II - The impact of ecological debt on people

Indigenous peoples’ rights facing extractivism

Tackling the root causes of problems faced by indigenous peoples Survie, August 31, 2021

The social movement "Survival" fights to defend the rights of indigenous peoples. It denounces the nature conservation projects promoted by Western states and major international NGOs. Today, the dominant model of nature protection is a product of colonization. Known as the "fortress conservation" model, it sees indigenous peoples as incapable of caring for their own lands and animals, and even as nuisances. This discourse justifies land grabbing, wrongly described as "wild" and "empty". This "green colonialism" involves the violent expulsion of indigenous peoples from their ancestral lands. However, long before the concept of "nature protection" was invented, these peoples had already developed effective practices for maintaining the richness of their environment. The majority of large organizations such as WWF, created at the time of decolonization, ensured the continuity of European control over these territories. By creating parks and prohibiting all human activity in them, industrialized countries are making those least responsible pay the price for the destruction of nature, in order to avoid changing their own production and consumption patterns. Furthermore, the target of 30% protected areas worldwide by 2030 accentuates violations of the rights of indigenous peoples. 300 million people are at risk of losing their lands and livelihoods. The rights of indigenous peoples to their lands must therefore be recognized as a matter of urgency.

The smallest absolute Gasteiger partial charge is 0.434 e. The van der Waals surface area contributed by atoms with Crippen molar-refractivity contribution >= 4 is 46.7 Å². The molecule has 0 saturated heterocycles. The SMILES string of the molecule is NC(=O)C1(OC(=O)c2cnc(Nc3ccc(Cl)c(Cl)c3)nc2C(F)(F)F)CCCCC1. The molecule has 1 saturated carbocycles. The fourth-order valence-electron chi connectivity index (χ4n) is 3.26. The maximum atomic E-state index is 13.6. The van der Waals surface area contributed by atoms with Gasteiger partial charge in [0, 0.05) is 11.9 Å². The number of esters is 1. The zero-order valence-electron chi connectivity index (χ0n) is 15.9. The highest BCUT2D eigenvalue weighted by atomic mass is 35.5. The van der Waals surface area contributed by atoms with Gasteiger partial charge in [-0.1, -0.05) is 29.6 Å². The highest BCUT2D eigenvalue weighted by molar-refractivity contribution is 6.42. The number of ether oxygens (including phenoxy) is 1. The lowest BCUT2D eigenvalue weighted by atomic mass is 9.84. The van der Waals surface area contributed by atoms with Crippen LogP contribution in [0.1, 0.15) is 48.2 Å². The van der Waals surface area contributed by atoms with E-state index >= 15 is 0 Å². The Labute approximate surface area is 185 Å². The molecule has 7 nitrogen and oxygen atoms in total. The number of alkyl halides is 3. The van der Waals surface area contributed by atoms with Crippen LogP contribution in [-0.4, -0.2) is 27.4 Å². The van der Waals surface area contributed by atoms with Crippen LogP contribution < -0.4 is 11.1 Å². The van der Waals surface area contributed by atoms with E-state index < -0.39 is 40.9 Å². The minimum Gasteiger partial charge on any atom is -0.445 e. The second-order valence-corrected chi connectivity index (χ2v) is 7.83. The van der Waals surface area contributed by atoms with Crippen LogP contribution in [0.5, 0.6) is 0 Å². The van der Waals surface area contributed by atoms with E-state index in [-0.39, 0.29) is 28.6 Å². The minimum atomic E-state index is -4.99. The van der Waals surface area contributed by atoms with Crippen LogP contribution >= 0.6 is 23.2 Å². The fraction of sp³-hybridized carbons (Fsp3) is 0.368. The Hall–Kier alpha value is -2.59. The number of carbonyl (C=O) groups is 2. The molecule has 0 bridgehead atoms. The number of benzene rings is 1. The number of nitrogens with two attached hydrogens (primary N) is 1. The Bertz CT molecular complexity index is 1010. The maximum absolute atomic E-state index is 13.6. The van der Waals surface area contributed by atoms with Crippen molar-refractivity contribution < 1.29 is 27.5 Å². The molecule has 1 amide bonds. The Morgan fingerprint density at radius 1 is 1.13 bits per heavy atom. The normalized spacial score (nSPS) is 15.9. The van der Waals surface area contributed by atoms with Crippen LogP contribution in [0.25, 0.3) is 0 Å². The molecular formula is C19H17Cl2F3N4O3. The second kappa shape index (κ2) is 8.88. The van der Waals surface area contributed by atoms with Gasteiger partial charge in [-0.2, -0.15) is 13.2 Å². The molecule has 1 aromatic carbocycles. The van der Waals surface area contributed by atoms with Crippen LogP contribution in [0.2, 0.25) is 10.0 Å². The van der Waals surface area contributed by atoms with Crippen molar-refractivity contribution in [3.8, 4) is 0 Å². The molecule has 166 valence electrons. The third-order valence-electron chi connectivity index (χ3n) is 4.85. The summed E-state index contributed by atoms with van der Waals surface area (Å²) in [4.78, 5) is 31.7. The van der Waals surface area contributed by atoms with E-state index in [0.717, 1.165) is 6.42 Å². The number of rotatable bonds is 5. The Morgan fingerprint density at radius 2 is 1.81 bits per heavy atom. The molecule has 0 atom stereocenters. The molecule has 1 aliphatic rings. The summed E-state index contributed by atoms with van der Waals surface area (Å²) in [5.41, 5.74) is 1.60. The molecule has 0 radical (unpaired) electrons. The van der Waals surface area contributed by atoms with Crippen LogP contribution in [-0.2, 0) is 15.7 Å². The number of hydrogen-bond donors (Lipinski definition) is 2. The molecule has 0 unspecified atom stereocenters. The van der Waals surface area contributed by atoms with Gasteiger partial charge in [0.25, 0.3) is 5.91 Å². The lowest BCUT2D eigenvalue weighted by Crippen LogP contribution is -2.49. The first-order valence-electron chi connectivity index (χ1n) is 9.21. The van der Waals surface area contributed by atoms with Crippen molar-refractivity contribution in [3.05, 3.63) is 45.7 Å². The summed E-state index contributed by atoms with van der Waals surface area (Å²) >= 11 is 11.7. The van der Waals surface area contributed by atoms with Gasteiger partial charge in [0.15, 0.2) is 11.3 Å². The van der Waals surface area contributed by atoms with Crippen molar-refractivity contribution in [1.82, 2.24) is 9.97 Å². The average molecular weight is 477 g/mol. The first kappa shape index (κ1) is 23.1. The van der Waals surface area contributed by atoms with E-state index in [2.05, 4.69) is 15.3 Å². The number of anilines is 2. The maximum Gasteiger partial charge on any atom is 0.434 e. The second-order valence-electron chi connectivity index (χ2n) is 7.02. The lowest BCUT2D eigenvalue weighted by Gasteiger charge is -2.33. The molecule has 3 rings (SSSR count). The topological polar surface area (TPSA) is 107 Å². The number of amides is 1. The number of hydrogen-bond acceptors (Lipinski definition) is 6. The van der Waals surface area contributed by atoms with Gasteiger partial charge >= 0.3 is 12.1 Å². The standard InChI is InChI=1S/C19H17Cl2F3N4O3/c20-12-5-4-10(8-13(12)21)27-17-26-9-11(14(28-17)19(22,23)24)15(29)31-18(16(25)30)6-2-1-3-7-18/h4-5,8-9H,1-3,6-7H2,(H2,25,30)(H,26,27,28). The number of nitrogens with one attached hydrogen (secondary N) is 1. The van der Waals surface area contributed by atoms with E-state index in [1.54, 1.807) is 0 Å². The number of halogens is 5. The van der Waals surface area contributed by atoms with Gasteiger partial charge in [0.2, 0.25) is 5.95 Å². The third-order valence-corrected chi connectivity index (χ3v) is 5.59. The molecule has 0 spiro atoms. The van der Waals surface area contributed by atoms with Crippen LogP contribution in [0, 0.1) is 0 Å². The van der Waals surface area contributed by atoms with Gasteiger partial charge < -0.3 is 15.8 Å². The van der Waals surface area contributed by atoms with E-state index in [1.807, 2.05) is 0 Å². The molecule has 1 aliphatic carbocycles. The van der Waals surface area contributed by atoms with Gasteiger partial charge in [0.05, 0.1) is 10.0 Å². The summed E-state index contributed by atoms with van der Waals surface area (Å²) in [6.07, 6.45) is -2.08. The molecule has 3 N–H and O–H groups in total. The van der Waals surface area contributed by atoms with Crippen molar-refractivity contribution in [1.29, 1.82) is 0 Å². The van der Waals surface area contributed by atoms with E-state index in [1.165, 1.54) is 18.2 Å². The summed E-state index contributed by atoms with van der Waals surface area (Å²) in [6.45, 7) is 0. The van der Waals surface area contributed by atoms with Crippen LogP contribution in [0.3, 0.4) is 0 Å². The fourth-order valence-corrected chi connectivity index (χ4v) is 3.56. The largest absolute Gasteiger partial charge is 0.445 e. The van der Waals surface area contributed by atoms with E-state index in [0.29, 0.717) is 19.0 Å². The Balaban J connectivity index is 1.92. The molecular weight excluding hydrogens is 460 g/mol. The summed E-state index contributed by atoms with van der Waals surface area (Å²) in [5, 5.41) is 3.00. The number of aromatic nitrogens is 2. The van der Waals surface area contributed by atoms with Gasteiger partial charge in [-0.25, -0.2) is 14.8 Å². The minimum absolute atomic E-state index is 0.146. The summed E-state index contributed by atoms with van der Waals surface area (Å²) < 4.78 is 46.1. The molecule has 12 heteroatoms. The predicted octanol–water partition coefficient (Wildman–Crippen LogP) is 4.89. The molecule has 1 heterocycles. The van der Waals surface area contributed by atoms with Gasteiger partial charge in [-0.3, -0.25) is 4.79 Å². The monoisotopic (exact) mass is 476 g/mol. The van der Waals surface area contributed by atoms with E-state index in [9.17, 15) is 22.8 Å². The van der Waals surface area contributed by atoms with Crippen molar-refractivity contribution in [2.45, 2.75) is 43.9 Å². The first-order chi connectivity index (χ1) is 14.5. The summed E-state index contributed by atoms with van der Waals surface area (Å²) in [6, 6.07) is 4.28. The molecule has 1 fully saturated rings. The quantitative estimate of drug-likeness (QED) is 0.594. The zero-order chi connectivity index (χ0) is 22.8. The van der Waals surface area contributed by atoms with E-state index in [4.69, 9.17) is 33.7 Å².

Direct consequences of global warming on populations in the South

"Renewable" energy in Tunisia: an unfair transition Observatoire Tunisien de l’Économie, March 31, 2022

Tunisia is a signatory to the Paris Agreement and is committed to reducing its greenhouse gas emissions, even though it only contributes 0.07% of global emissions. The climate policies it has devised over the last few decades have failed to bring about the necessary changes, as they have remained anchored in a capitalist framework that imposes the pursuit of unlimited growth and gives priority to private profit. This translates into "energy expansion, rather than energy transition". What is desirable is a genuine energy democracy, focusing on the interests of local communities to implement a just energy transition. But if this transition is poorly managed and controlled by outside influences, it risks reinforcing Tunisia’s historic dependence on foreign powers. It can therefore serve to strengthen democratic control over natural resources, or on the contrary, exacerbate capitalist land grabbing at the expense of local communities. An example of the latter is the village of Borj Salhi, in northeastern Tunisia, which is not connected to the high-voltage grid and suffers untimely power cuts, while wind turbines are placed 50 meters from dwellings, causing soil erosion, olive tree dieback and sometimes accidents. Today, initiatives in this sector are tinged with neo-colonialism. They hinder the country’s sovereignty and maintain its dependence. The recent implementation of these neoliberal policies, advocated and encouraged by the International Financial Institutions and the EU, has opened the door to privatization of the energy sector. The strategy of public-private partnerships implies the prevalence of private investment and a short-term vision, whose sole objective is profit, over human rights.